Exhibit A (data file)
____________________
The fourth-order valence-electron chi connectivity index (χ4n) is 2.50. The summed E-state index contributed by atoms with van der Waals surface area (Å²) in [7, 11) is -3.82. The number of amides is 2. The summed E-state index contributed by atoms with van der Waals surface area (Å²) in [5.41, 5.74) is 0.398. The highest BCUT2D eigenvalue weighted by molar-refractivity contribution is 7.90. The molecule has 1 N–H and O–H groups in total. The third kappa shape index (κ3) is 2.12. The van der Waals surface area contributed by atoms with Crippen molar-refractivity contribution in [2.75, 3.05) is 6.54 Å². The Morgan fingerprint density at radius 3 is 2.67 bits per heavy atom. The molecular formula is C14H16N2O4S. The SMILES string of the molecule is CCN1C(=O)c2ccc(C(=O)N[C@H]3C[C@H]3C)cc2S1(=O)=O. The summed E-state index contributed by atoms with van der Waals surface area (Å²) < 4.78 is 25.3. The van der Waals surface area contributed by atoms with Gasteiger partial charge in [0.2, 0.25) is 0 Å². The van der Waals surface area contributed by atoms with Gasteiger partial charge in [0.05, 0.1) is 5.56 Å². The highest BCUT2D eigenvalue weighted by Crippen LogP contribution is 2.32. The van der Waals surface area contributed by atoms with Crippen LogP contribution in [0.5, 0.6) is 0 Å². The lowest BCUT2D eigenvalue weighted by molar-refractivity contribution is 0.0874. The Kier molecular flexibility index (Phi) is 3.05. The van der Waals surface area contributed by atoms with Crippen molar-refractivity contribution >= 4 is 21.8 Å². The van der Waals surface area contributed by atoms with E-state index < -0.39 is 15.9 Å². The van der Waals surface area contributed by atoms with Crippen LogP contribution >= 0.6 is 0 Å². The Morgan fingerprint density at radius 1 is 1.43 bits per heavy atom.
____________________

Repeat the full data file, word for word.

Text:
The fourth-order valence-electron chi connectivity index (χ4n) is 2.50. The summed E-state index contributed by atoms with van der Waals surface area (Å²) in [7, 11) is -3.82. The number of amides is 2. The summed E-state index contributed by atoms with van der Waals surface area (Å²) in [5.41, 5.74) is 0.398. The highest BCUT2D eigenvalue weighted by molar-refractivity contribution is 7.90. The molecule has 1 N–H and O–H groups in total. The third kappa shape index (κ3) is 2.12. The van der Waals surface area contributed by atoms with Crippen molar-refractivity contribution in [2.75, 3.05) is 6.54 Å². The Morgan fingerprint density at radius 3 is 2.67 bits per heavy atom. The molecular formula is C14H16N2O4S. The SMILES string of the molecule is CCN1C(=O)c2ccc(C(=O)N[C@H]3C[C@H]3C)cc2S1(=O)=O. The summed E-state index contributed by atoms with van der Waals surface area (Å²) < 4.78 is 25.3. The van der Waals surface area contributed by atoms with Gasteiger partial charge in [0.2, 0.25) is 0 Å². The van der Waals surface area contributed by atoms with Gasteiger partial charge in [0.05, 0.1) is 5.56 Å². The highest BCUT2D eigenvalue weighted by Crippen LogP contribution is 2.32. The van der Waals surface area contributed by atoms with Crippen LogP contribution in [0.5, 0.6) is 0 Å². The lowest BCUT2D eigenvalue weighted by molar-refractivity contribution is 0.0874. The Kier molecular flexibility index (Phi) is 3.05. The van der Waals surface area contributed by atoms with Crippen molar-refractivity contribution >= 4 is 21.8 Å². The van der Waals surface area contributed by atoms with E-state index < -0.39 is 15.9 Å². The van der Waals surface area contributed by atoms with Crippen LogP contribution >= 0.6 is 0 Å². The Morgan fingerprint density at radius 1 is 1.43 bits per heavy atom.